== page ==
WILLIAM SHAKESPEARE AND…LEE MARVIN?

William Shakespeare is not usually a name associated with the likes of Lee Marvin. More is the pity as the actor had several brushes with the bard as recounted in my book Lee Marvin Point Blank. First, as a fledgling postwar acting student at the American Theater Wing (ATW), in which several hilarious anecdotes are retold by David Ballantine, a friend from Lee Marvin’s Woodstock days.

Lee Marvin (far right) cavorts  with fellow students during his American Theater Wing days in costumes from a play by William Shakespeare.


Later, on the set of The Big Red One, in which costar Kelly Ward recounted an amazing incident at sunset in an ancient Israeli ampitheater. 
Apparently, my research struck a chord with one who would definitely know more about the subject of William Shakespeare’s work than I ever would. Through the wonders of the digital age, noted actor/writer/historian David Weston sought me out to contact recently and wrote me the following:
“I was an actor for more than 50 years and I agree with all you say about Marvin’s talent and magnetism. He would have been game-changing in several Shakespearean roles..” 
 I was humbled by his words once I found out more about him via the internet. Not only does he know his stuff, he’s married to actress Dora Reisser, who knew Marvin well, ever since her costarring role as Telly Savalas’s victim in The Dirty Dozen. When I asked David if I could use his comments concerning William Shakespeare and Marvin on my blog, he sent me the following mini-essay. To call it a wonderful surprise, is an understatement. Here now is David Weston making the point better than I ever could. Enjoy….
– Dwayne Epstein

(L-R) Dora Reisser and David Weston.

Lee Marvin as a Shakespearean Actor

Shakespeare’s plays are full of violence and comedy, two things Lee Marvin revelled in. Titus Andronicus, probably the Bard’s first play, contains mutilation, rape, ripped out tongues and cannibalism. As far as I know Lee Marvin never appeared in a Shakespeare play, although he told my wife, Dora Reisser, that when he was filming The Klansman with Richard Burton, he would make up mock Shakespearean speeches and ask the inebriated Welshman to guess which plays they had come from. I will give some examples of roles in which Marvin could have excelled at various stages in his life. It could have happened. Richard Burton, like Marvin, no the weak spinner of fanciful tales, once told me that Marlon Brando had wanted to join him for a season at the Old Vic, only to be rejected by the board.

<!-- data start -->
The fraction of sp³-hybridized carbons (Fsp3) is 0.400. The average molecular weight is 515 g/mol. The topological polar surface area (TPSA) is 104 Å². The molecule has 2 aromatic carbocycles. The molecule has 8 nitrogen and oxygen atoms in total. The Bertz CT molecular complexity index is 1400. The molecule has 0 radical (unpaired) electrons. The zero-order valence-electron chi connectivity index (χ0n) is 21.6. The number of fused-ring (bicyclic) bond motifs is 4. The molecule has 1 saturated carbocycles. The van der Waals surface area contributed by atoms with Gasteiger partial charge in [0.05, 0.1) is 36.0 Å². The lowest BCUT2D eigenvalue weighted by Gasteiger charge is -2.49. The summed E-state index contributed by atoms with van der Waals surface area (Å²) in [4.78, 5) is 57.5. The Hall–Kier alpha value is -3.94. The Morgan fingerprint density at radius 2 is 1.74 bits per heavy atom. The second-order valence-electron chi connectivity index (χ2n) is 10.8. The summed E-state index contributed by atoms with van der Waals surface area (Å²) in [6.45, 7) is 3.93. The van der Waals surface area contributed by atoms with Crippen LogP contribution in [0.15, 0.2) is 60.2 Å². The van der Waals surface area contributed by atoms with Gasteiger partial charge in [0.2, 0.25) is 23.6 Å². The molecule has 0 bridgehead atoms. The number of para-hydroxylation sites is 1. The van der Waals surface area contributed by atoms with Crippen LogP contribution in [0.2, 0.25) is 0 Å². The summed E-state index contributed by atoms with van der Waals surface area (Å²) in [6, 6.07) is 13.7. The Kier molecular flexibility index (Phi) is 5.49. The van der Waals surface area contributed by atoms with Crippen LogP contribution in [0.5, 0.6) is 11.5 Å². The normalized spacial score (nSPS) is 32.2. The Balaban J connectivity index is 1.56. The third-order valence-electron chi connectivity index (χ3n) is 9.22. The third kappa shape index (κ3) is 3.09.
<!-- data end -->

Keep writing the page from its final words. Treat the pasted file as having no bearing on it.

As a young actor Lee Marvin was never a Romeo, but he would have been a superb Mercutio [Romeo’s best friend], revelling in the bawdy comedy.  His catlike movement would have been ideal for the sword fights and tragi-comic death.

Richard Burton was a pretty good Petruchio [in The Taming of The Shrew], but can you imagine Lee’s drunken antics or his savage treatment of Kate – Gloria Graham’s coffee springs to mind.

Likewise he was born to play Bottom [in A Midsummer Night’s Dream]. Kevin Kline attempted it recently but he would not have touched Lee’s befuddled wonder at acquiring ass’s ears and the love of the Fairy Queen.

His lighting quick humour and savagery would have made him a terrifying yet hilarious Richard III. Kevin Spacey was a pussy cat in comparison.

Sean Connery was the best Hotspur I’ve seen [Henry IV, Part I], but Lee would have run him close.

Shakespeare could have written the part of Pistol, the bawdy braggart, with Lee in mind, but in the same plays in his more mature years he would have been one of the great Falstaffs. I can close my eyes and see him in the tavern scenes, bragging, wenching, hilarious – yet over brimming with pathos, glimpses of which we saw in Cat Ballou.

Marlon Brando was a superb Marc Antony [in Julius Caesar), in what I consider to be the second best Shakespeare film ever made after Laurence Olivier’s Henry V, but Lee Marvin would have been better.

So many actors can play King Lear in their old age – it is in fact one of Shakespeare’s easiest leading roles – but Lee’s fury would have been terrifying and his grief over Cordelia’s death heart-breaking. As a young actor he would have revelled in the sadism of the Duke of Cornwall in the terrible scene when he takes out Gloucester’s eyes.

Last of all Iago [in Othello]. Again the humorous villainy and savagery – Liberty Valence in tights.

There is something for him in every play. It is our loss he was never asked.
– David Weston

Covering McKellen by David Weston.

Covering Shakespeare by David Weston

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MOVIE MAN WAVE ON ITS WAY…AND IT’S NOT THE FIRST TIME